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Fact of Fable? The Consequences of Migration for Educational Achievement and Labor Market Participation
|Title:||Fact of Fable? The Consequences of Migration for Educational Achievement and Labor Market Participation|
show 2 morePacific Islanders
|LC Subject Headings:||Oceania -- Periodicals.|
|Publisher:||University of Hawai'i Press|
Center for Pacific Islands Studies
|Citation:||Macpherson, C., R. Bedford, and P. Spoonley. 2000. Fact of Fable? The Consequences of Migration for Educational Achievement and Labor Market Participation. The Contemporary Pacific 12 (1): 57-82.|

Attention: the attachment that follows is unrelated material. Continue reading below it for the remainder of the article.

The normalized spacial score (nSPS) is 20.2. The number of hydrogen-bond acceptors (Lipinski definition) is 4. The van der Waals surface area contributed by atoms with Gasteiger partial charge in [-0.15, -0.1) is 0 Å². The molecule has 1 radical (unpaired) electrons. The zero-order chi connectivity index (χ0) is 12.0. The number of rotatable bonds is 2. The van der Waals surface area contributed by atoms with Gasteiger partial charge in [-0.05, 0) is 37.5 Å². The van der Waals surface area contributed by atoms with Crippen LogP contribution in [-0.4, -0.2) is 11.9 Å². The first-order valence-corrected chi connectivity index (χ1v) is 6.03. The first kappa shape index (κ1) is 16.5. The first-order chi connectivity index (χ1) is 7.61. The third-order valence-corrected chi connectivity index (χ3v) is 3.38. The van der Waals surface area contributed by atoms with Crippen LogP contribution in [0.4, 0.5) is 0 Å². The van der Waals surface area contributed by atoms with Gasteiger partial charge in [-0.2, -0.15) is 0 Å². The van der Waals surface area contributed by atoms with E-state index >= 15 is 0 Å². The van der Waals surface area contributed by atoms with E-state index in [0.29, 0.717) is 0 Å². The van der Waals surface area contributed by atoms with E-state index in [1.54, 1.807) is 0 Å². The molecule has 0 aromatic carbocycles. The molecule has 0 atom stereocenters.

|Abstract:||Throughout the 1950s, 1960s, and 1970s, people moved from the Pacific Islands to New Zealand in the expectation that their children would enjoy improved life chances, which they believed would follow from improved quality and availability of formal education in New Zealand. The greater educational opportunities would be translated into improved opportunities in the labor market in the form of higher incomes, higher levels of labor market participation, and upward occupational mobility. This paper explores the origins of these beliefs about education and uses statistical data to establish whether the migrants’ expectations were realized.|
|Appears in Collections:||TCP [The Contemporary Pacific], 2000 - Volume 12, Number 1|
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